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Civil engineering - France

Tokamak reactor building for the ITER project

Under the Diagnostics Building, the seismic pads are less numerous than under the Tokamak
Under the Diagnostics Building, the seismic pads are less numerous than under the Tokamak - © VINCI and subsidiaries
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A consortium made up of VINCI subsidiaries - VINCI Construction Grands Projects (leader), Dodin Campenon Bernard (VINCI Construction), VINCI Construction France (58.3%), Ferrovial Agroman (30%) and Razel-Bec (11.7%), signed the €300 million, 5.5 year contract with Fusion for Energy (F4E), the European Union organisation in charge of Europe's contribution to the ITER project, covering construction of the Tokamak reactor building and design and construction of 9 ancillary buildings at the Cadarache site north of Aix en Provence.

120 metre long, 80 metre wide, 80 metre high reinforced concrete building
Design studies got under way in April 2013 and the main civil engineering works will start in the autumn of 2013. The main building will house the Tokamak reactor, a 28 metre diameter, 29 metre high, 23,000 tonne cylinder. With the two ancillary buildings that adjoin it, it will constitute a 120 metre long, 80 metre wide, 80 metre high reinforced concrete sturcture. The other structures comprise the Assembly Building, a two-storey Control Building and various industrial type buildings. The contract also covers large dimension (4 m x 4 m, 40 tonne) anti-radiatiom highly pressure resistants nuclear doors, to be designed and built by a consortium comprising Cegelec (a VINCI Energies business unit) and Sommer.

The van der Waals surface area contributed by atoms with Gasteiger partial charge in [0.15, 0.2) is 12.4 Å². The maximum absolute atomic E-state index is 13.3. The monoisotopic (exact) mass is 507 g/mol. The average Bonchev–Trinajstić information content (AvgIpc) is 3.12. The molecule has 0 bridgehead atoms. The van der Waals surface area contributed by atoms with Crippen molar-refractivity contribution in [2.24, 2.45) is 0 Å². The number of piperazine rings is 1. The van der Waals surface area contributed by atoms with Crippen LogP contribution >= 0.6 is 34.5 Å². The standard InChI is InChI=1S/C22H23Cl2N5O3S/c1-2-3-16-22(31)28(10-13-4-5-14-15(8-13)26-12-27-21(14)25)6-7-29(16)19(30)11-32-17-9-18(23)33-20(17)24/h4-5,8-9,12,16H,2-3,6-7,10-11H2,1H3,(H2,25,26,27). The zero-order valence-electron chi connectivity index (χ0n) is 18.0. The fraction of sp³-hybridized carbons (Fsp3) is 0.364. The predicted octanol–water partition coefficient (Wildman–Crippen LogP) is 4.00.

International cooperation
The ITER (International Thermonuclear Experimental Reactor) project is a unique example of international cooperation the field of energy. ITER will be the largest experimental fusion facility ever built. The programme was designed to demonstrate the scientific and technical feasibility of fusion energy. Fusion research aims to develop a safe, inexhaustible, environmentally friendly source of energy. Europe's contribution represents nearly half the cost of building the machine; the six other members involved in the international cooperative project (China, Japan, India, South Korea, Russia and the United States) will share the remaining funding equally.

Find out more: http://www.iter.org